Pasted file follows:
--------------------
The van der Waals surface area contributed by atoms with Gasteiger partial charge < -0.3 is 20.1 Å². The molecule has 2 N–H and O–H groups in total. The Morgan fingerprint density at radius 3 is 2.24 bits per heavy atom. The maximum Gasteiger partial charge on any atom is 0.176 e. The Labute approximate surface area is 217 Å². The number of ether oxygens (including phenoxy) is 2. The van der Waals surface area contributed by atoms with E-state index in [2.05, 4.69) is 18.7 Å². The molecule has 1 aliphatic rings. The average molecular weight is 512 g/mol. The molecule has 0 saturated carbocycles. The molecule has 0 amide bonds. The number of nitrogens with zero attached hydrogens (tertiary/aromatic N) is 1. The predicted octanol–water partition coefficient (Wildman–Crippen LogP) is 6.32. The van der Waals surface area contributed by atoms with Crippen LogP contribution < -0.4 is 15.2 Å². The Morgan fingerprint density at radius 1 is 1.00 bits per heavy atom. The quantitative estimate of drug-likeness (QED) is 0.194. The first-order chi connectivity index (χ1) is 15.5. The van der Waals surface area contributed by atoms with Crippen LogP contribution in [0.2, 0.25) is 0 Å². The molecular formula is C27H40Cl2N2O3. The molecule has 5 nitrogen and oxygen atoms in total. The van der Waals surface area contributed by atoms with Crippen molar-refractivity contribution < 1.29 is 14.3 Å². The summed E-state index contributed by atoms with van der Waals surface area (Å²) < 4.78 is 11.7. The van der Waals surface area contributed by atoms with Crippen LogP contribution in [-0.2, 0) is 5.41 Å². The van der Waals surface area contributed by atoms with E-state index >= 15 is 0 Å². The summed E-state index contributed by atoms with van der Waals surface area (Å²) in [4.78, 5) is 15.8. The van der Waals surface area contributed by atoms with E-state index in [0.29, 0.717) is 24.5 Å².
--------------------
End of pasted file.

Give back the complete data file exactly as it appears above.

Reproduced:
The van der Waals surface area contributed by atoms with Gasteiger partial charge < -0.3 is 20.1 Å². The molecule has 2 N–H and O–H groups in total. The Morgan fingerprint density at radius 3 is 2.24 bits per heavy atom. The maximum Gasteiger partial charge on any atom is 0.176 e. The Labute approximate surface area is 217 Å². The number of ether oxygens (including phenoxy) is 2. The van der Waals surface area contributed by atoms with E-state index in [2.05, 4.69) is 18.7 Å². The molecule has 1 aliphatic rings. The average molecular weight is 512 g/mol. The molecule has 0 saturated carbocycles. The molecule has 0 amide bonds. The number of nitrogens with zero attached hydrogens (tertiary/aromatic N) is 1. The predicted octanol–water partition coefficient (Wildman–Crippen LogP) is 6.32. The van der Waals surface area contributed by atoms with Crippen LogP contribution < -0.4 is 15.2 Å². The Morgan fingerprint density at radius 1 is 1.00 bits per heavy atom. The quantitative estimate of drug-likeness (QED) is 0.194. The first-order chi connectivity index (χ1) is 15.5. The van der Waals surface area contributed by atoms with Crippen LogP contribution in [0.2, 0.25) is 0 Å². The molecular formula is C27H40Cl2N2O3. The molecule has 5 nitrogen and oxygen atoms in total. The van der Waals surface area contributed by atoms with Crippen molar-refractivity contribution < 1.29 is 14.3 Å². The summed E-state index contributed by atoms with van der Waals surface area (Å²) < 4.78 is 11.7. The van der Waals surface area contributed by atoms with Crippen LogP contribution in [-0.2, 0) is 5.41 Å². The van der Waals surface area contributed by atoms with E-state index >= 15 is 0 Å². The summed E-state index contributed by atoms with van der Waals surface area (Å²) in [4.78, 5) is 15.8. The van der Waals surface area contributed by atoms with E-state index in [0.29, 0.717) is 24.5 Å².